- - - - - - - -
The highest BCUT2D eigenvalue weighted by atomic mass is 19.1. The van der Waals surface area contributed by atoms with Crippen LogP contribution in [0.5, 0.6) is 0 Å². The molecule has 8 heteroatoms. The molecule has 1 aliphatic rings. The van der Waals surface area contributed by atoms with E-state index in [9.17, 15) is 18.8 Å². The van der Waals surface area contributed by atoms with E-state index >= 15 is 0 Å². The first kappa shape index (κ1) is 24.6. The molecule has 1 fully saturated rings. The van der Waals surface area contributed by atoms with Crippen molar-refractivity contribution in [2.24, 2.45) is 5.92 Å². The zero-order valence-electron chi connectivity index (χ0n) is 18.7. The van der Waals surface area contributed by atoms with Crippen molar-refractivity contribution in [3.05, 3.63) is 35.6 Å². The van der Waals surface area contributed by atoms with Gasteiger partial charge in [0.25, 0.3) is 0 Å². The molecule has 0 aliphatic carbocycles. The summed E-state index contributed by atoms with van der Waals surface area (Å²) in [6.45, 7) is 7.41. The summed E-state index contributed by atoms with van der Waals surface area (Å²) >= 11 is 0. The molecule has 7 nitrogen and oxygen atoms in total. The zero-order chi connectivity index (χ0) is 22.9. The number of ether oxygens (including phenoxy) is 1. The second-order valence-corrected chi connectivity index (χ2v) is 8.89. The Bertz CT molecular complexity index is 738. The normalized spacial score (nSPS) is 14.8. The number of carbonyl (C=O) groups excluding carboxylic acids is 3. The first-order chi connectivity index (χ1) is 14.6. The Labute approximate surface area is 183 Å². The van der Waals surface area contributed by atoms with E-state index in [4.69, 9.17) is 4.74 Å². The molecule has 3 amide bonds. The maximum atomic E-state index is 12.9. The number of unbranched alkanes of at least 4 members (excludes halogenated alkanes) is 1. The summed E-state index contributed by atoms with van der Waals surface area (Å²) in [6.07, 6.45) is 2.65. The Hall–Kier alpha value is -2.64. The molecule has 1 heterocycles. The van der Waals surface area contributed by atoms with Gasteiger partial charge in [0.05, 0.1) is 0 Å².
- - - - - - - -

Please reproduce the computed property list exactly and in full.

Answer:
The highest BCUT2D eigenvalue weighted by atomic mass is 19.1. The van der Waals surface area contributed by atoms with Crippen LogP contribution in [0.5, 0.6) is 0 Å². The molecule has 8 heteroatoms. The molecule has 1 aliphatic rings. The van der Waals surface area contributed by atoms with E-state index in [9.17, 15) is 18.8 Å². The van der Waals surface area contributed by atoms with E-state index >= 15 is 0 Å². The first kappa shape index (κ1) is 24.6. The molecule has 1 fully saturated rings. The van der Waals surface area contributed by atoms with Crippen molar-refractivity contribution in [2.24, 2.45) is 5.92 Å². The zero-order valence-electron chi connectivity index (χ0n) is 18.7. The van der Waals surface area contributed by atoms with Crippen molar-refractivity contribution in [3.05, 3.63) is 35.6 Å². The van der Waals surface area contributed by atoms with Gasteiger partial charge in [0.25, 0.3) is 0 Å². The molecule has 0 aliphatic carbocycles. The summed E-state index contributed by atoms with van der Waals surface area (Å²) in [6.45, 7) is 7.41. The summed E-state index contributed by atoms with van der Waals surface area (Å²) >= 11 is 0. The molecule has 7 nitrogen and oxygen atoms in total. The zero-order chi connectivity index (χ0) is 22.9. The number of ether oxygens (including phenoxy) is 1. The second-order valence-corrected chi connectivity index (χ2v) is 8.89. The Bertz CT molecular complexity index is 738. The normalized spacial score (nSPS) is 14.8. The number of carbonyl (C=O) groups excluding carboxylic acids is 3. The first-order chi connectivity index (χ1) is 14.6. The Labute approximate surface area is 183 Å². The van der Waals surface area contributed by atoms with E-state index in [4.69, 9.17) is 4.74 Å². The molecule has 3 amide bonds. The maximum atomic E-state index is 12.9. The number of unbranched alkanes of at least 4 members (excludes halogenated alkanes) is 1. The summed E-state index contributed by atoms with van der Waals surface area (Å²) in [6.07, 6.45) is 2.65. The Hall–Kier alpha value is -2.64. The molecule has 1 heterocycles. The van der Waals surface area contributed by atoms with Gasteiger partial charge in [0.05, 0.1) is 0 Å².